ADDRESS OF JOHN PAUL II
Friday, 13 June 2003
1. I greet you today with pleasure on the occasion of the Fourth Meeting of the Presidents of the Episcopal Commissions for the Family and Life of Europe. It is taking place at a very important time when topics of great significance for the future of the families of the European peoples are being discussed.
I cordially greet everyone. In a special way, I greet Cardinal Alfonso López Trujillo, President of the Pontifical Council for the Family, and I thank him for his words on your behalf. I extend my grateful thoughts to the Secretary and personnel of the Dicastery, which works with constant solicitude for the family. I greet each one of you present here and all who, in their respective nations, work with you in this pastoral sector of major interest for the Church and for all humanity.
The theme you have chosen: "Challenges and Possibilities at the Beginning of the Third Millennium" is particularly important and sheds clear light on the determination which motivates you to review the situation of the family in Europe, now passing through a difficult time.
However, the family is also endowed with a rich potential, since it is an institution firmly rooted in human nature. In addition, it experiences the energy with which the Spirit endows it and will never lack, in the fulfilment of its sacred mission to transmit life and spread family love through the generations.
2. To tell the truth, today the very identity of the family is being subjected to dehumanizing threats. Loss of the "human" dimension in family life is leading people to dispute the anthropological roots of the family as a communion of persons. Thus, more or less everywhere in the world, deceptive alternatives are emerging which do not recognize the family as precious and essential for the social fabric. In this way, through irresponsibility and lack of commitment to the family, we run the risk, unfortunately, of having to pay a high social price, and it is the future generations in particular who will have to pay it, as victims of a harmful and bewildered mindset and lifestyles unworthy of man.
3. In Europe today, the family institution is disturbingly fragile, a situation that is accentuated when people are not prepared to assume their own responsibilities in it in an attitude of full reciprocal giving and true love.
At the same time, it is necessary to recognize that many Christian families offer a reassuring ecclesial and social witness: they live admirably the reciprocal gift of self in conjugal and family love, overcoming difficulties and adversity. It is from this total giving that the happiness of couples derives, when they are faithful to conjugal love until death and are confidently open to the gift of life.
4. Trends are emerging in the European societies of the present day which not only do not help to safeguard this fundamental human institution which is, precisely, the family, but are hostile to it, further weakening its inner coherence. Indeed, they spread pro-divorce, pro-contraception and pro-abortion mentalities and deny the authentic sentiment of love; in short, they attack human life, failing to recognize the full right to life of the human being.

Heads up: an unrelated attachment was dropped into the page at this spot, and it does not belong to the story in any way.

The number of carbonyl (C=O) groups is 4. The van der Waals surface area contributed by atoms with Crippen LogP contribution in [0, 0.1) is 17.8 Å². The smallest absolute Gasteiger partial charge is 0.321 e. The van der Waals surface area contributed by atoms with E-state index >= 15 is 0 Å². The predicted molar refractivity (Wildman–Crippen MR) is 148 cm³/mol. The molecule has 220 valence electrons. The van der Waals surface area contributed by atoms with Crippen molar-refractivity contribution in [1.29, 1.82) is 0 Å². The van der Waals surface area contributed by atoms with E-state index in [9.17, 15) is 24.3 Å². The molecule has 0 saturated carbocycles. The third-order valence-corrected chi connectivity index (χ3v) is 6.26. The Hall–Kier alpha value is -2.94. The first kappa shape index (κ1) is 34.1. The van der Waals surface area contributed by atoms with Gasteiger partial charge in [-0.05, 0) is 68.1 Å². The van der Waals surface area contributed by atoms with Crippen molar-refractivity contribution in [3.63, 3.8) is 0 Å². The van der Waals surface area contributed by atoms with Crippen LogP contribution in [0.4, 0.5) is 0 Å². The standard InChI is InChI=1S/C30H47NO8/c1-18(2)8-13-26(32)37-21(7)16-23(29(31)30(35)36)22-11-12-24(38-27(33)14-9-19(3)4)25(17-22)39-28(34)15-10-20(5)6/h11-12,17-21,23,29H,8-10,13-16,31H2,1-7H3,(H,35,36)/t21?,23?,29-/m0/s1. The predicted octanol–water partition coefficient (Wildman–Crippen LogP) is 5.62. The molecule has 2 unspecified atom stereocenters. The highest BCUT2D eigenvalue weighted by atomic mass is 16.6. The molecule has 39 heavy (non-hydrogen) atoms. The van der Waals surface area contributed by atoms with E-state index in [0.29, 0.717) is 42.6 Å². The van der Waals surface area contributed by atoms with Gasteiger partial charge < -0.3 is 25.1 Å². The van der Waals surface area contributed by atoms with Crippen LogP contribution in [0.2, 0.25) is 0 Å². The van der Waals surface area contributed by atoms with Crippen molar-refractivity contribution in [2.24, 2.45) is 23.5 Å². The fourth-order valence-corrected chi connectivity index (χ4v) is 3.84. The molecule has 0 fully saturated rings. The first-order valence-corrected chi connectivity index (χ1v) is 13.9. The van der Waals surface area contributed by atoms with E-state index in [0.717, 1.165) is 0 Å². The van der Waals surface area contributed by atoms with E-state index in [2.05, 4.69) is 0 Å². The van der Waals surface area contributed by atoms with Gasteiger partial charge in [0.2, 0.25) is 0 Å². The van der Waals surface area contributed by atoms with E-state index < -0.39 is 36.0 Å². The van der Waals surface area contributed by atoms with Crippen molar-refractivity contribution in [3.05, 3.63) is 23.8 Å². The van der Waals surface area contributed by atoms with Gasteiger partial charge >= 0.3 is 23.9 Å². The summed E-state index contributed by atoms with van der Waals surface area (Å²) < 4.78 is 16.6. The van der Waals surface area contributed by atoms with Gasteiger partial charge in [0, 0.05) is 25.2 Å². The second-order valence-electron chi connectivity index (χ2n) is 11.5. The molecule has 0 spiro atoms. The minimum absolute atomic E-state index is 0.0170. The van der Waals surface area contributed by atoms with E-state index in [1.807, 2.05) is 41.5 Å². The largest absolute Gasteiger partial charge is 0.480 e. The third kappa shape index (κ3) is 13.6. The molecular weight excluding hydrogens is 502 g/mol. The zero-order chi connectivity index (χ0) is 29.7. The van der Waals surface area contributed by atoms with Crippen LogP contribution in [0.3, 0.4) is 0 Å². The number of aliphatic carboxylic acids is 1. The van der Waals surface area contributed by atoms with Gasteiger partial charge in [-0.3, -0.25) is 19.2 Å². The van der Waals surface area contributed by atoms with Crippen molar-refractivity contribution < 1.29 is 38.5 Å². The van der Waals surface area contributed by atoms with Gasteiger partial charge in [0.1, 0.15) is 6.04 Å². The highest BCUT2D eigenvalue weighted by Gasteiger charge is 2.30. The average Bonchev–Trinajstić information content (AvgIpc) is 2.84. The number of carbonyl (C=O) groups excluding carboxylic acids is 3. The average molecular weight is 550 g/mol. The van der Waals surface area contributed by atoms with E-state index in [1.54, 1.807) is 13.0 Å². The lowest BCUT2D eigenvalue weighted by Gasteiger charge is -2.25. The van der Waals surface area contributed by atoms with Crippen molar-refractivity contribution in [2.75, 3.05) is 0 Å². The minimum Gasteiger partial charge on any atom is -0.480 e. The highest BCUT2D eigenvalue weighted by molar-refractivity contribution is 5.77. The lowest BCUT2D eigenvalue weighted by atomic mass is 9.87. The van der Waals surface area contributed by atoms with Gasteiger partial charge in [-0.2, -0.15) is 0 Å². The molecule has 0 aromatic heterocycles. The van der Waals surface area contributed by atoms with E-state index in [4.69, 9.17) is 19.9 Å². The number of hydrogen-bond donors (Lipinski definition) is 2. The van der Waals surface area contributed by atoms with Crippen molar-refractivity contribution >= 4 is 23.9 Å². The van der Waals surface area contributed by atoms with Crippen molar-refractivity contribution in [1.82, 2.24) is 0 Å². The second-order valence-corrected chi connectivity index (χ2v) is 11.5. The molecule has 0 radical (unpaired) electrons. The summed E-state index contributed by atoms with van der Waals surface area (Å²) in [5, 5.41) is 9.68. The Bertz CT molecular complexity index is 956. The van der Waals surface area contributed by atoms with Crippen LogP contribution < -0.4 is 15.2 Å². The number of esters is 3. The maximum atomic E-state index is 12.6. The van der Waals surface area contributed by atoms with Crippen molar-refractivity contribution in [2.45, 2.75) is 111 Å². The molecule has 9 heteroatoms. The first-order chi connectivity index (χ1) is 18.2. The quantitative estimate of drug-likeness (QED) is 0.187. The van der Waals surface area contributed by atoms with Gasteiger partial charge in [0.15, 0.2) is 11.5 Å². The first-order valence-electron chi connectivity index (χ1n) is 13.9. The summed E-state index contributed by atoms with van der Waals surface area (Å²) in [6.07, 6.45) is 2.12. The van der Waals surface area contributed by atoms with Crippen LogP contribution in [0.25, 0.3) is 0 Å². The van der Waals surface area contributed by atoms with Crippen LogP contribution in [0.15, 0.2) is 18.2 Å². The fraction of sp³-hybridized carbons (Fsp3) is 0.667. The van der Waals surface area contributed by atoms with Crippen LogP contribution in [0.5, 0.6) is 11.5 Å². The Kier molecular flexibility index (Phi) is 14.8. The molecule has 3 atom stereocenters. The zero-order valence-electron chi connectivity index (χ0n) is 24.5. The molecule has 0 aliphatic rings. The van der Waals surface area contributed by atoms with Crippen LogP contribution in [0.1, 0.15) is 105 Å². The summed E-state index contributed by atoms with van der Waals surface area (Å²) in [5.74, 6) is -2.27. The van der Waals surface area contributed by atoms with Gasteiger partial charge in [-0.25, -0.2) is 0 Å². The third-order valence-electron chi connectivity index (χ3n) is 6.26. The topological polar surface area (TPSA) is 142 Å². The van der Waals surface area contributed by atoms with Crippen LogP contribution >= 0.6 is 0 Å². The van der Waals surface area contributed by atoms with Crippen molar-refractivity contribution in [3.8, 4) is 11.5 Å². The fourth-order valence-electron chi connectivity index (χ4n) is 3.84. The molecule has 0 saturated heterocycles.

Attacks on the family and human life are, of course, numerous, but thanks be to God there are many families who stay faithful to their human and Christian vocation, despite the difficulties. They react to the attacks of a certain contemporary hedonistic and materialistic culture, and are organizing themselves to give a full response of hope together. Today, the pastoral care of families is a priority task. Signs of recovery and a new reawakening in defence of the family are being recorded. I mention here certain legislative interventions as well as timely incentives to halt the advance of the demographic winter, felt the most in Europe. Pro-family and pro-life movements are increasing; they are being consolidated and constitute a new social awareness. Yes, the family has countless resources!
5. Here I would like to renew my invitation to the leaders of peoples and to legislators to fully assume their commitments in the defence of life and to foster the culture of life. This year is the 20th anniversary of the publication by the Holy See of the Charter of the Rights of the Family. It presents the "fundamental rights that are inherent in that natural and universal society which is the family". These rights are "expressed in the conscience of the human being and in the common values of all humanity", which "arise, in the ultimate analysis, from that law which is inscribed by the Creator in the heart of every human being" (cf. Introduction). I hope that this important document will continue to be a valid support and guide for those who, in various capacities, have social and political duties and responsibilities.
May Mary, Queen of the Family, inspire and sustain your efforts in the "Family and Life" Commissions of your respective Bishops' Conferences, so that the Christian families of Europe may be increasingly "domestic Churches" and shrines of life. With these hopes, reinforced by prayer, I invoke constant divine help for your work as I gladly bless you all.